‘I believe in forgiveness’: Charles Manson’s grandson says he wishes he got final visit with murderous grandfather, hopes to bury him with dignity

Charles Manson’s grandson says he regrets not getting a final visit with his infamous grandfather and hopes to lay him to rest.

Jason Freeman, 41, told the New York Daily News that he plans to fly to California next week to make arrangements. However, he declined to elaborate on how he would prove to prison officials that he’s Manson’s next of kin.

“I’m going to move towards having a proper burial,” Freeman said Monday.

“I will definitely speak with the inner circle of people who love my grandfather and who may know more of where he would want to be. I’m working on doing my part.”

By all accounts, Manson’s body is at Corcoran State Prison, where it’ll remain for 10 days unless a relative claims it. The prison will cremate Manson’s body if it goes unclaimed. Manson, who died Sunday evening, reportedly didn’t list a next of kin.

READ More: Can you blame them? Charles Manson’s sons haven’t claimed his remains as State prepares for cremation

As CrimeOnline previously reported, Manson, 83, had three known sons. Charles Manson Jr., his eldest son, was born in 1956, shortly after Manson married Rosalie Willis in 1955. Willis was three months pregnant when Manson was jailed on a probation violation and a vehicle theft charge

Manson Jr. reportedly changed his name to Jay White after his parents divorced. However, Freeman said that White continued to struggle with having a murderous father. White fatally shot himself on June 29, 1993, off a highway in Burlington, Colorado.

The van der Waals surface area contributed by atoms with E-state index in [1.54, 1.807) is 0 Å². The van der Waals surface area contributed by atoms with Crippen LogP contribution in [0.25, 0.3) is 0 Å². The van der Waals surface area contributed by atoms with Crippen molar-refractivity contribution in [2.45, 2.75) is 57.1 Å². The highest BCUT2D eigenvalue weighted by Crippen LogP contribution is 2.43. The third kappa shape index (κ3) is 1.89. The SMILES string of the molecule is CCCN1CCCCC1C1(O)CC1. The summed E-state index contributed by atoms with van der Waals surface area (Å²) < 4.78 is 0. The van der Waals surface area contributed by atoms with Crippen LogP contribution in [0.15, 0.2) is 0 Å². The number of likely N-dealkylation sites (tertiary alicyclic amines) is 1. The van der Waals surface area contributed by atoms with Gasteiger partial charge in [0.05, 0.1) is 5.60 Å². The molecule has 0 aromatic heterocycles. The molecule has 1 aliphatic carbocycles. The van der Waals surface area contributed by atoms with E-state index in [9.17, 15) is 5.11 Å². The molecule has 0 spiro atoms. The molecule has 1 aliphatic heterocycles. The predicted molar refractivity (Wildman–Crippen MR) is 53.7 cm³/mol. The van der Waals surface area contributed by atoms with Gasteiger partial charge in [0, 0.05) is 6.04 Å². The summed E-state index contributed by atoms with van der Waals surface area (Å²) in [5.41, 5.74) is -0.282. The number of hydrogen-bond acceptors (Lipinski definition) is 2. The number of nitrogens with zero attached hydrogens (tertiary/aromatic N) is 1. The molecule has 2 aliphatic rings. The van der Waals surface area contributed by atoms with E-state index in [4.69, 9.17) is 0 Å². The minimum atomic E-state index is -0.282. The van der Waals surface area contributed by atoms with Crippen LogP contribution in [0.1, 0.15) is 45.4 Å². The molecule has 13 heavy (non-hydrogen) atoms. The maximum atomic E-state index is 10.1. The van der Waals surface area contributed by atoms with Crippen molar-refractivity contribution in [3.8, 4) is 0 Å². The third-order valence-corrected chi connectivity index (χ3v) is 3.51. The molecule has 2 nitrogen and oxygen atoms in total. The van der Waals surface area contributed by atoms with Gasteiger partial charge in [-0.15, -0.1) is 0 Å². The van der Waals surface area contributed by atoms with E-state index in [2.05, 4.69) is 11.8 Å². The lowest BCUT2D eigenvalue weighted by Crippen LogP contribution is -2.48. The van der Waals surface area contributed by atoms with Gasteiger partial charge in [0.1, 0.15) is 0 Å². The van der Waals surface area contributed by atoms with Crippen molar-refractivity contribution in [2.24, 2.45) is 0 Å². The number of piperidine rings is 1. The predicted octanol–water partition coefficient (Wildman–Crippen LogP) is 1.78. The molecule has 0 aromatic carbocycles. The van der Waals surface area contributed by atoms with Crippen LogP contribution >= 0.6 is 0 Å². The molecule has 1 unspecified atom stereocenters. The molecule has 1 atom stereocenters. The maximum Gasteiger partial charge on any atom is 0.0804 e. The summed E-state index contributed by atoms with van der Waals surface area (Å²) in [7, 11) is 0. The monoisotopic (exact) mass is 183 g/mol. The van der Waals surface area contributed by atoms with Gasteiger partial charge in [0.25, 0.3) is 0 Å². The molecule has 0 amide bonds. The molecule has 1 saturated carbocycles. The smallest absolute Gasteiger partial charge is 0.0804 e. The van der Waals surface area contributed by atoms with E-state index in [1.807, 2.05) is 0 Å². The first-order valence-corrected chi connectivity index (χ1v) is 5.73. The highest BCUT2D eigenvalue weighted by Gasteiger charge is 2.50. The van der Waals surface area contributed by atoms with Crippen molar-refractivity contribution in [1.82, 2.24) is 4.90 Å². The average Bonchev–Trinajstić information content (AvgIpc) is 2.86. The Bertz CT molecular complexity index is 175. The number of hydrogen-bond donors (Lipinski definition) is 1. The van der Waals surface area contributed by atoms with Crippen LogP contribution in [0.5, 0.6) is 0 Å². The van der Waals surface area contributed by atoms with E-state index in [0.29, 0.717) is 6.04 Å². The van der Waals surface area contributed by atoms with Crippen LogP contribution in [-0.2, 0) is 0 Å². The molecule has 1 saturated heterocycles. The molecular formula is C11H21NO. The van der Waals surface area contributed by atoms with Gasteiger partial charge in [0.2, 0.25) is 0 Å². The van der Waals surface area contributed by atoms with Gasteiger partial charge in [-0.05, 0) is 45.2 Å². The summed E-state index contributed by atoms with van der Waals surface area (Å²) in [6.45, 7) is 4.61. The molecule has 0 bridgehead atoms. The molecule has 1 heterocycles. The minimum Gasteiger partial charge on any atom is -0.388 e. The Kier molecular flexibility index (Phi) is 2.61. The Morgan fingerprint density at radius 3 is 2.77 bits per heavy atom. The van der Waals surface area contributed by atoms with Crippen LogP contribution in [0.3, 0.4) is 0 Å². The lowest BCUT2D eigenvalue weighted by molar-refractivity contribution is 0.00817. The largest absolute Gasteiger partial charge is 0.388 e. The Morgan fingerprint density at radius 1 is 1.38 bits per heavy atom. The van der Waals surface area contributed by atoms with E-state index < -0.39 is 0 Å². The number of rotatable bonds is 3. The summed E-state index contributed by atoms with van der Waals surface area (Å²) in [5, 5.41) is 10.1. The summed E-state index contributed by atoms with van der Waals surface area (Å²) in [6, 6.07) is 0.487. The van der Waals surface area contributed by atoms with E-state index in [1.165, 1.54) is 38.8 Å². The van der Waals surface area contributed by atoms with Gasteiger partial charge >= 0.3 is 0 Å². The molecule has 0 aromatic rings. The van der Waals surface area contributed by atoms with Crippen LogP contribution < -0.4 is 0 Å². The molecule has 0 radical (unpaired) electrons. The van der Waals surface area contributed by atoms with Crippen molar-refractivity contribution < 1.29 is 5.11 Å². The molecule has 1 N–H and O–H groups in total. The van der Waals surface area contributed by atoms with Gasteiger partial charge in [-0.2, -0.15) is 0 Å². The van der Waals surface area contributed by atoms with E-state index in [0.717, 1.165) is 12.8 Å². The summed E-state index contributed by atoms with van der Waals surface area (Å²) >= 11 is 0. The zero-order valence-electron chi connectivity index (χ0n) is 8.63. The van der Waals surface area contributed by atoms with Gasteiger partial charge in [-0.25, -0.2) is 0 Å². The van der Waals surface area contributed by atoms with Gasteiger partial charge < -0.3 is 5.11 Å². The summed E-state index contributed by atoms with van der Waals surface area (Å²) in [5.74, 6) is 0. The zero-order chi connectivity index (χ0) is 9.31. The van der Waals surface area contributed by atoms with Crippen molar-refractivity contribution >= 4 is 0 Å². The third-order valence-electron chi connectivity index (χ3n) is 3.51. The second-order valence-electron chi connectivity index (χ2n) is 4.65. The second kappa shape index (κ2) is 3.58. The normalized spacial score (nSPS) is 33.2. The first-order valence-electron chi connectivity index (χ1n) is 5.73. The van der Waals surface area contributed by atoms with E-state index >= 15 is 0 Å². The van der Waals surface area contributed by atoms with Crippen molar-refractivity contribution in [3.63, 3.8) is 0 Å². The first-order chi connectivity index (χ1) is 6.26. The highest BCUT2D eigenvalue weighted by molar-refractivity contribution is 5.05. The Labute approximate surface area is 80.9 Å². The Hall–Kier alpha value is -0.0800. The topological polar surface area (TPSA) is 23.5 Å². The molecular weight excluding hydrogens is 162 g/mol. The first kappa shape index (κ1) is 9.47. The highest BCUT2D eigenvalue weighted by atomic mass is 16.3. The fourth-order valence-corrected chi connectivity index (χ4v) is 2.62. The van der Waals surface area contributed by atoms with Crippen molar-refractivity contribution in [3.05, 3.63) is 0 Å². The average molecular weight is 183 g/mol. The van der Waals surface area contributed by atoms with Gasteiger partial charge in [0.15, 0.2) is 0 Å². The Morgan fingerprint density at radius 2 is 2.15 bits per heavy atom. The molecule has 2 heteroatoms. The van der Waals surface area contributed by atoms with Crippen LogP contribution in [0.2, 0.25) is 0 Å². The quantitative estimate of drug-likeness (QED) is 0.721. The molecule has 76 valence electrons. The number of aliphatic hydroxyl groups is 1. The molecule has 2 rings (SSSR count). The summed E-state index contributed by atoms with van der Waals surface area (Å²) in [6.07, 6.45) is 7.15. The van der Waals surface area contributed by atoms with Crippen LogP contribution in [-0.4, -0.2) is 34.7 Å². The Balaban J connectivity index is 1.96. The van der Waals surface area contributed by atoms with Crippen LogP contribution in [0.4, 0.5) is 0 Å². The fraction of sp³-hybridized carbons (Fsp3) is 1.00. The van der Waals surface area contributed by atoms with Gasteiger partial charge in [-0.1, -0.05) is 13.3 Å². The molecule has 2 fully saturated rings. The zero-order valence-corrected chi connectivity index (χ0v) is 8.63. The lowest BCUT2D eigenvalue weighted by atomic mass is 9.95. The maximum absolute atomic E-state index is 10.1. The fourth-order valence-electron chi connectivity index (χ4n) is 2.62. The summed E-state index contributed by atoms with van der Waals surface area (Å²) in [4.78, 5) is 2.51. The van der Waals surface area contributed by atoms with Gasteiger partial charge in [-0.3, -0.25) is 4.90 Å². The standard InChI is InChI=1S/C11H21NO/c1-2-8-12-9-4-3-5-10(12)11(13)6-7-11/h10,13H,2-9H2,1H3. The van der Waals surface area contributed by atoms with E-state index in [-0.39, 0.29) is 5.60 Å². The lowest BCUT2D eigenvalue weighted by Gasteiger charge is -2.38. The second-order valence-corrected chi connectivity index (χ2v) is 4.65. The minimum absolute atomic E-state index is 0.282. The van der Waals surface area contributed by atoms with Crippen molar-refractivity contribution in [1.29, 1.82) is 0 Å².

Freeman reportedly told CNN in 2012 that he blamed Manson for his estranged father’s death until he spoke with his grandfather over the phone. He told the Daily News that he sought to visit Manson at Corcoran State Prison without success—hinting that Manson never signed off on the meeting

READ More: 10 days till he burns? Charles Manson headed for cremation unless a relative claims his body

“Anybody with a kind heart and a gentle soul would want to see their parents or grandparents at their worst states in life; I just want to visit my grandfather while he’s in the hospital before it’s too late,” Freeman said in January, according to the New York Post.

“I love people even if they do me wrong or if they’ve done things wrong in their lives, I believe in forgiveness.”

Freeman said he believed that Manson didn’t connect with him as Manson wanted to “protect” him from the backlash that comes with bearing the family’s name.

Now, the cult leader’s grandson revealed that plans create a documentary with the help of New York-based producer Joe Townley. Townley told the Daily News that the working title is Manson’s Bloodline.

“As I’ve learned in past eight years, there’s more than one side of the story, and now that he’s passed, you’ll see a lot more of what really happened in the future,” Freeman said.

[Featured Image: Jason Freeman/Facebook; Charles Manson/Corcoran State Prison]